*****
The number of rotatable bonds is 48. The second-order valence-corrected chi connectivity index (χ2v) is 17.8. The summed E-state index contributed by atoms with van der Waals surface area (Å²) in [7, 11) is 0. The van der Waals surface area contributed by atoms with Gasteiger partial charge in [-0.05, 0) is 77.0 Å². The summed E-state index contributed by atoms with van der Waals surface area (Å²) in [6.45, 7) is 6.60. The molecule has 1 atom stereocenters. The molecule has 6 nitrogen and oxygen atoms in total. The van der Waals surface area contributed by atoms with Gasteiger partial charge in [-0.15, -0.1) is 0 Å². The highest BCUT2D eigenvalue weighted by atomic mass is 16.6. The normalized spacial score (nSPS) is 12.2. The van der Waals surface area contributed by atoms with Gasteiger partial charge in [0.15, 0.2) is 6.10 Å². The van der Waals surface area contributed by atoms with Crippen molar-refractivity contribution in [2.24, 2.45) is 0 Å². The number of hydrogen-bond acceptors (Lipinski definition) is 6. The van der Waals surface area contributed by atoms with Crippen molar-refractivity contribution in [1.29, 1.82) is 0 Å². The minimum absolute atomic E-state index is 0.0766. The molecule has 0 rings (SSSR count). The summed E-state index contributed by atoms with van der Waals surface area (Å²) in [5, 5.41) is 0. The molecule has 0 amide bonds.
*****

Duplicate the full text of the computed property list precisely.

The number of rotatable bonds is 48. The second-order valence-corrected chi connectivity index (χ2v) is 17.8. The summed E-state index contributed by atoms with van der Waals surface area (Å²) in [7, 11) is 0. The van der Waals surface area contributed by atoms with Gasteiger partial charge in [-0.05, 0) is 77.0 Å². The summed E-state index contributed by atoms with van der Waals surface area (Å²) in [6.45, 7) is 6.60. The molecule has 1 atom stereocenters. The molecule has 6 nitrogen and oxygen atoms in total. The van der Waals surface area contributed by atoms with Gasteiger partial charge in [-0.15, -0.1) is 0 Å². The highest BCUT2D eigenvalue weighted by atomic mass is 16.6. The normalized spacial score (nSPS) is 12.2. The van der Waals surface area contributed by atoms with Gasteiger partial charge in [0.15, 0.2) is 6.10 Å². The van der Waals surface area contributed by atoms with Crippen molar-refractivity contribution in [2.24, 2.45) is 0 Å². The number of hydrogen-bond acceptors (Lipinski definition) is 6. The van der Waals surface area contributed by atoms with Crippen molar-refractivity contribution in [1.29, 1.82) is 0 Å². The minimum absolute atomic E-state index is 0.0766. The molecule has 0 rings (SSSR count). The summed E-state index contributed by atoms with van der Waals surface area (Å²) in [5, 5.41) is 0. The molecule has 0 amide bonds.